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TH O MAS S EWARD L OVE RI N G 183 America, the Society of Economic Geologists, and, a par- ticular favorite of his, the Coloraclo Scientific Society. For approximately ten years after his retirement from the USGS Tom maintainer! a residence near the USGS regional headquarters in LakewoocI, Coloraclo, but spent many win- ters in Tucson, Arizona, where he later acceptec! a research professorship in economic geology at the University of Ari- zona. During this time he also taught special courses in economic geology at the University of Texas, University of Utah, en c! other academic institutions. In 1976 he mover! from Lakewooc! to Santa Barbara, California, where he be- came a research associate at the University of California, Santa Barbara. As with his other postretirement academic activities, this affiliation allowed! Lovering to interact with bright students en c! an outstanding faculty in the academic en c! research environment that he so greatly enjoyocI. Throughout the greater part of his years as a student en c! as a professional geologist Tom enjoyoc! the love, support, en c! companionship of his wife, Corinne. He marries! Alexina Corrine Gray on October Il. 1919, shortly after his clis- charge from the Naval Aviation Corps. She was no stranger to the rigors of geologic fieldwork en c! cheerfully acceptec! the discomforts of wilclerness camping in the Coloraclo Rockies, spartan lodgings in declining mining camps, and less than palatial accommodations in a wide variety of mo- tels en c! hotels in small towns throughout the west. Corrine cliec! on August 27, 1969. Fincling his life lonely en c! incom- plete in many ways without a close companion, Tom later marries! Milcirec! Stewart, with whom he sharer! many com- mon interests, especially extensive land and sea travel through- out the woricI. Millie also prececlec! him in cleath on March 13, 1983. Tom is survived by one son, Tom G. Lovering, a daugh- ter-in-law, Dorothy, en c! two grancichiTciren, Davic! en c! Karen.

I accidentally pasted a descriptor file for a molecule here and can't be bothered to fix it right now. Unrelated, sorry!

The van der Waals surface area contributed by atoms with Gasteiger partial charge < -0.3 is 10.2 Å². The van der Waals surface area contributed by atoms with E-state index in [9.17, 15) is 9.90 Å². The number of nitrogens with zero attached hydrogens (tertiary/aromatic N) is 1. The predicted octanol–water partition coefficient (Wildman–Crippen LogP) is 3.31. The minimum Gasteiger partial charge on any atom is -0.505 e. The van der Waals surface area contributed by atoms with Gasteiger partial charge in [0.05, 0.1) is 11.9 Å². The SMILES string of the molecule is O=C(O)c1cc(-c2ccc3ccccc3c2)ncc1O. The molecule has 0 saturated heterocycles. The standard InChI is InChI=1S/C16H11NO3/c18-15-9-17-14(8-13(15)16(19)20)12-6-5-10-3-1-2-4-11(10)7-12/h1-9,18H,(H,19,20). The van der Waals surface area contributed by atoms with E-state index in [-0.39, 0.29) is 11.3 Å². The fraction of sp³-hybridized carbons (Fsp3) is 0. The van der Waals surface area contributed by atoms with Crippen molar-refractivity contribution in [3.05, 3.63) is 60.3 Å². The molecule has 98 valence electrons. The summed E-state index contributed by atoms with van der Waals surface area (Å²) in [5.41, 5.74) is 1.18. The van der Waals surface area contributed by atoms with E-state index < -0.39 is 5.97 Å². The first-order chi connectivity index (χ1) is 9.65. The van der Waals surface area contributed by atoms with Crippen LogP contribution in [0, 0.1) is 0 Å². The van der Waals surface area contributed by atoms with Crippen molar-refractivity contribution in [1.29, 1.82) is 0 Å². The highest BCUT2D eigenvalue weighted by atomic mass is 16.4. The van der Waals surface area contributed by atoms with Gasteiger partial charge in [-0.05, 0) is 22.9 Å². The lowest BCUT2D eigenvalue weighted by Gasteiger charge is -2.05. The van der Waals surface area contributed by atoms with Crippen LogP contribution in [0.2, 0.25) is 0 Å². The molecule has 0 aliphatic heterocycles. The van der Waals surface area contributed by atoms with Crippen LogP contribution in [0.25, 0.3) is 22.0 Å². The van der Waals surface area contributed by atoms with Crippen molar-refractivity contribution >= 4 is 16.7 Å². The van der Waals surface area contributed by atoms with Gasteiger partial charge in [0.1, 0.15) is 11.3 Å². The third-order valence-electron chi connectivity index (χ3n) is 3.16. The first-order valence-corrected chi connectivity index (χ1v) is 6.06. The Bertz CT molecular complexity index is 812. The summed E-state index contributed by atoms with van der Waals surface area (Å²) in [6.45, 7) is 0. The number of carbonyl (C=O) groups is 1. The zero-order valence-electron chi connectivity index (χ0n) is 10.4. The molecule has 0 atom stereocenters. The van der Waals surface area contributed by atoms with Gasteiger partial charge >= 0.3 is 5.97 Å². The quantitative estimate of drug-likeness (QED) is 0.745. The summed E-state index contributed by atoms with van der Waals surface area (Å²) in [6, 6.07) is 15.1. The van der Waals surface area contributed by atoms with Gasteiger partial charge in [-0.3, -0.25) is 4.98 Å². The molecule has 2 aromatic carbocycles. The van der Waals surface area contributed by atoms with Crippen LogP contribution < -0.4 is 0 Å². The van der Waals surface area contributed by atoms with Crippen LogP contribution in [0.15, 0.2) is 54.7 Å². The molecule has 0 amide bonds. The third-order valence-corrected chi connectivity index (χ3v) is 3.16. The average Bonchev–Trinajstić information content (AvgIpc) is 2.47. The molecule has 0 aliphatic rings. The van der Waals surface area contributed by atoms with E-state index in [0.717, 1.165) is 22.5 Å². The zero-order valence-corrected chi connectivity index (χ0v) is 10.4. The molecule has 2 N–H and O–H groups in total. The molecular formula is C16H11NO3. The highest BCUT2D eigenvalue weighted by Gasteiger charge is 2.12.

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184 B I O G RA P H I C A L S E L E C T E D EMOIRS B I B L I O G RAP H Y 1923 The leaching of iron protores; solution and precipitation of silica in cold water. Econ. Geol. 18:523-40. 1927 Organic precipitation of metallic copper. U.S. Geol. Surv. Bull. 795:45- 52. 1928 Geology of the Moffat Tunnel, Colorado. Am. Inst. Min. Metall. (Engl. Trans.J 18:337-46. 1929 The New World or Cooke City mining district, Montana. U.S. Geol. Surv. Bull. 811:1-87. The Rawlins, Shirley, and Seminoe iron ore deposits, Carbon County, Wyoming. U.S. Geol. Surv. Bull. 811:203-35. 1932 Field evidence to distinguish overthrusting from underthrusting. 7. Geol. 40:651 -63. 1933 With J. H. Johnson. Meaning of unconformities in the stratigraphy of central Colorado. Am. Assoc. Pet. Geol. Bull. 17:353-74. 1934 Geology and ore deposits of the Breckinridge mining district, Colo- rado. U.S. Geol. Surv. Prof. Pap. 176. 1935 Geology and ore deposits of the Montezuma quadrangle, Colorado. U.S. Geol. Surv. Prof Pap. 178. Theory of heat conduction as applied to geological problems. Geol. Soc. Am. Bull. 46:87-100.